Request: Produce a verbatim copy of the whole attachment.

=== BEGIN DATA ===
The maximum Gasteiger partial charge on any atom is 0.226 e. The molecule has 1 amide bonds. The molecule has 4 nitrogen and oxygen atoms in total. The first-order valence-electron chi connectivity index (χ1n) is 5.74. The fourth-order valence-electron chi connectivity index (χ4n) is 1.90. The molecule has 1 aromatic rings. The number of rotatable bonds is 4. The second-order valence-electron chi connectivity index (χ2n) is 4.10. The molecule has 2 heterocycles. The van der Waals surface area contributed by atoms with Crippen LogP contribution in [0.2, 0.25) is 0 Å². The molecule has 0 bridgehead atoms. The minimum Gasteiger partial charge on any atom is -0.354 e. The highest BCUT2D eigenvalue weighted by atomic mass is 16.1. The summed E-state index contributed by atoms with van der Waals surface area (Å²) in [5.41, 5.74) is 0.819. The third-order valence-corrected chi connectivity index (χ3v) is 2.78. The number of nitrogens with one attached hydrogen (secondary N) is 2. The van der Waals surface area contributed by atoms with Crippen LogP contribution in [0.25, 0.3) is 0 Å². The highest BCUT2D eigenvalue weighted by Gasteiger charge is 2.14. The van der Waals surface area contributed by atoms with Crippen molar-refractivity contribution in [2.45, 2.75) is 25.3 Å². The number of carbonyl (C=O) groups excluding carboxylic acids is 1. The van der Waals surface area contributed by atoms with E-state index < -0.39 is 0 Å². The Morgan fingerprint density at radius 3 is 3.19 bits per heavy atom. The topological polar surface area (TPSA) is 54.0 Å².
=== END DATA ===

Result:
The maximum Gasteiger partial charge on any atom is 0.226 e. The molecule has 1 amide bonds. The molecule has 4 nitrogen and oxygen atoms in total. The first-order valence-electron chi connectivity index (χ1n) is 5.74. The fourth-order valence-electron chi connectivity index (χ4n) is 1.90. The molecule has 1 aromatic rings. The number of rotatable bonds is 4. The second-order valence-electron chi connectivity index (χ2n) is 4.10. The molecule has 2 heterocycles. The van der Waals surface area contributed by atoms with Crippen LogP contribution in [0.2, 0.25) is 0 Å². The molecule has 0 bridgehead atoms. The minimum Gasteiger partial charge on any atom is -0.354 e. The highest BCUT2D eigenvalue weighted by atomic mass is 16.1. The summed E-state index contributed by atoms with van der Waals surface area (Å²) in [5.41, 5.74) is 0.819. The third-order valence-corrected chi connectivity index (χ3v) is 2.78. The number of nitrogens with one attached hydrogen (secondary N) is 2. The van der Waals surface area contributed by atoms with Crippen LogP contribution in [0.25, 0.3) is 0 Å². The highest BCUT2D eigenvalue weighted by Gasteiger charge is 2.14. The van der Waals surface area contributed by atoms with Crippen molar-refractivity contribution in [2.45, 2.75) is 25.3 Å². The number of carbonyl (C=O) groups excluding carboxylic acids is 1. The van der Waals surface area contributed by atoms with E-state index < -0.39 is 0 Å². The Morgan fingerprint density at radius 3 is 3.19 bits per heavy atom. The topological polar surface area (TPSA) is 54.0 Å².